South Bend woman makes discoveries while researching family history
ST. JOSEPH COUNTY, Ind.—A South Bend woman made exciting discoveries about her family while researching her genealogy.
Lisa O’Brien, the Director of Development and Communication for the St. Joseph County Public Library, moved around a lot as a child because her dad was in the military.
She says she feels like she didn’t really have a hometown.
“There are always family stories but no one ever dug into the genealogy and did the research, so I popped onto ancestry.com and I was so surprised at how easy it was to locate records through the website,” O’Brien said.
O’Brien’s father had memories of his grandmother speaking Spanish when he was a child, growing up in Pensacola, Florida. But no one in the family knew where she was from.
“When I did the research, I found that she was from Cuba and her family emigrated from there and I wanted to know, well, why did they come from Florida to Cuba at that time,” O’Brien said. “I dug into a little more history into Cuba and found out that at the time it was the Cuban War of Independence so a lot of people had to leave the country at that time.”
That wasn’t the only discovery O’Brien made.
Watch the video below for a second discovery O'Brien made about her family.
O’Brien used a variety of resources to dig into her genealogy, including Ancestry.com and printed documents. A family member she found on the website even sent her these photos from her great-grandmother’s life.
Lisa's great-grandmother Clemencia Diaz with her three kids (Photo courtesy of Lisa O'Brien)
Lisa's grandfather George O'Brien during World War II (Photo courtesy of Lisa O'Brien)
Lisa's great-great grandparents from Cuba (Photo courtesy of Lisa O'Brien)
“It was nice to finally put the questions to rest. When I do genealogy, I feel like a historical detective in a way so to be the one to go to the family and say that I had found where she’s from when no one knew it, made me feel pretty good,” O’Brien said.
Are you ready to become a ‘historical detective’?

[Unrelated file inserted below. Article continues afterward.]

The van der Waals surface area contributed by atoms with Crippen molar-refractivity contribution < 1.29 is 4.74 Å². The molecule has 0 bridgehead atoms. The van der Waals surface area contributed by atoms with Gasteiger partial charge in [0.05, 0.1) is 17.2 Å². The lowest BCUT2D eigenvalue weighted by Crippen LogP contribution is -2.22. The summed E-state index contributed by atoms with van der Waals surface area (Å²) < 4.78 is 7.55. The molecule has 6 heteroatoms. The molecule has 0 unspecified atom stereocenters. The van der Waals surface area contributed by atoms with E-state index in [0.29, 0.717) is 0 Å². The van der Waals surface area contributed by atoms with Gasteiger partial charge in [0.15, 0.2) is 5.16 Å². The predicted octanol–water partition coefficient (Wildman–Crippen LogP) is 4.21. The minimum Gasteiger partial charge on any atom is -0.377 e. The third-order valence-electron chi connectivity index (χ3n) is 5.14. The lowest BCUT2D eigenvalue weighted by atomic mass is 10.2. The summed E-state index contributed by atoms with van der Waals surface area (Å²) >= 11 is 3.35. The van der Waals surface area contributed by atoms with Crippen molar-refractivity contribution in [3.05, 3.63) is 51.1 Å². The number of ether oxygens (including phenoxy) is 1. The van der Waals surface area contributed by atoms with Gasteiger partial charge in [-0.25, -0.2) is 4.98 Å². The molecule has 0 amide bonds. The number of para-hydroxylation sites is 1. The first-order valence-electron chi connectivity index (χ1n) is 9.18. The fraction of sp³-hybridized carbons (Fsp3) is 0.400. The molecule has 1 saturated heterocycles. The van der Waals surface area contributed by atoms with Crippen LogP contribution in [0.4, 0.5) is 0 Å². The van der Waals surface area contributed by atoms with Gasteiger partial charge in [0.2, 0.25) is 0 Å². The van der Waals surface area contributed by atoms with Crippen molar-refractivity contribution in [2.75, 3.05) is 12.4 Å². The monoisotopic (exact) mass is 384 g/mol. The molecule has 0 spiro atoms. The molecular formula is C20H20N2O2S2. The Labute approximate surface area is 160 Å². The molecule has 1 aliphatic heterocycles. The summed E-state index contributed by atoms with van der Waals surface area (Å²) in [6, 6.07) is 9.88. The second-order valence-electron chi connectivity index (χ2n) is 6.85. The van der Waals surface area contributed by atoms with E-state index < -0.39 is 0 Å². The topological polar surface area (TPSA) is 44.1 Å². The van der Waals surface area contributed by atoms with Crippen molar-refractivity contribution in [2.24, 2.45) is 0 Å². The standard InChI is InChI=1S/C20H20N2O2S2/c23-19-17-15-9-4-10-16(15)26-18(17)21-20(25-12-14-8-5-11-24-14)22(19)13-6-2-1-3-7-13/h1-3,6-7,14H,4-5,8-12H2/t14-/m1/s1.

The St. Joseph County Public Library hosts genealogy events throughout the year, offering support and guidance for people in Michiana looking to take a step back in time.
An assistant librarian in local and family history, Greta Fisher, says that while the landscape has really changed in the last few years, the library has always been a hub for genealogical research.
“Certainly when I started doing it, which was a ways back, you had to make a far trip somewhere very specific to get exactly what you wanted or write a lot of letters or spend time in the basements of court houses and we’ve been a repository in that era for people coming for records like newspapers and books and other things but the digital era has changed all of that and now, there are a whole range of resources online,” Fisher said.
Fisher said she’s even seeing younger people take an interest in the research as well.
“Genealogy is a growth industry. Right now a lot of people are seeing ads on TV for DNA testing and they get that DNA testing and they don’t know what to make of it, they don’t know how to use it and people are coming to genealogy in a way that they really didn’t 20 years ago,” Fisher said.
While making family trees were once the common use for genealogy research, according to Fisher, people are hoping to find a lot more than a name now.
“People are interested in where their grandfather worked and what his hobbies were and how he met their grandmother as opposed to just getting his name filled in and getting the chart put on the wall,” Fisher said.
The library’s next event for those interested in genealogy is scheduled for March 14 from 6-8 p.m. at the Centre Township branch. The workshop is called “Beginning Genealogy.”
Every first Thursday of the month at the main branch, a group meets informally to discuss their findings and share new discoveries.